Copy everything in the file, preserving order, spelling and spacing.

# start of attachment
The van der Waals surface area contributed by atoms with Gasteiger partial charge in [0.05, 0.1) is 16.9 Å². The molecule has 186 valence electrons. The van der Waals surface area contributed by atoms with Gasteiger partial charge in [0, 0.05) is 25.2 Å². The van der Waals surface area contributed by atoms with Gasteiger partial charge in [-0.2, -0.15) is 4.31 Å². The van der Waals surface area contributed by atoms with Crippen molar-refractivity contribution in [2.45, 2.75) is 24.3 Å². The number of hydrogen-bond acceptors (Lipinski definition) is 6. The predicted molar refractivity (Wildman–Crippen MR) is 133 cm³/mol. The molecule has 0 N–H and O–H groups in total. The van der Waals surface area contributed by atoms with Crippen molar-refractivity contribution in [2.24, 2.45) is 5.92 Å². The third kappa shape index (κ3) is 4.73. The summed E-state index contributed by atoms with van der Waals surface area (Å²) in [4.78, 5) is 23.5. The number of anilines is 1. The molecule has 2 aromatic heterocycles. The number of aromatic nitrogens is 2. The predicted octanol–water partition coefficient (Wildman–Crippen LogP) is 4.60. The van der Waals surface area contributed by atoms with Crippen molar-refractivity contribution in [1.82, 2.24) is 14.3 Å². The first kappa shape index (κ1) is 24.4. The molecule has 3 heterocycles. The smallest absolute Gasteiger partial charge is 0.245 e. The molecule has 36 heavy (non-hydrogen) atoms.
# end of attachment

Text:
The van der Waals surface area contributed by atoms with Gasteiger partial charge in [0.05, 0.1) is 16.9 Å². The molecule has 186 valence electrons. The van der Waals surface area contributed by atoms with Gasteiger partial charge in [0, 0.05) is 25.2 Å². The van der Waals surface area contributed by atoms with Gasteiger partial charge in [-0.2, -0.15) is 4.31 Å². The van der Waals surface area contributed by atoms with Crippen molar-refractivity contribution in [2.45, 2.75) is 24.3 Å². The number of hydrogen-bond acceptors (Lipinski definition) is 6. The predicted molar refractivity (Wildman–Crippen MR) is 133 cm³/mol. The molecule has 0 N–H and O–H groups in total. The van der Waals surface area contributed by atoms with Crippen molar-refractivity contribution in [2.24, 2.45) is 5.92 Å². The third kappa shape index (κ3) is 4.73. The summed E-state index contributed by atoms with van der Waals surface area (Å²) in [4.78, 5) is 23.5. The number of anilines is 1. The molecule has 2 aromatic heterocycles. The number of aromatic nitrogens is 2. The predicted octanol–water partition coefficient (Wildman–Crippen LogP) is 4.60. The van der Waals surface area contributed by atoms with Crippen molar-refractivity contribution in [1.82, 2.24) is 14.3 Å². The first kappa shape index (κ1) is 24.4. The molecule has 3 heterocycles. The smallest absolute Gasteiger partial charge is 0.245 e. The molecule has 36 heavy (non-hydrogen) atoms.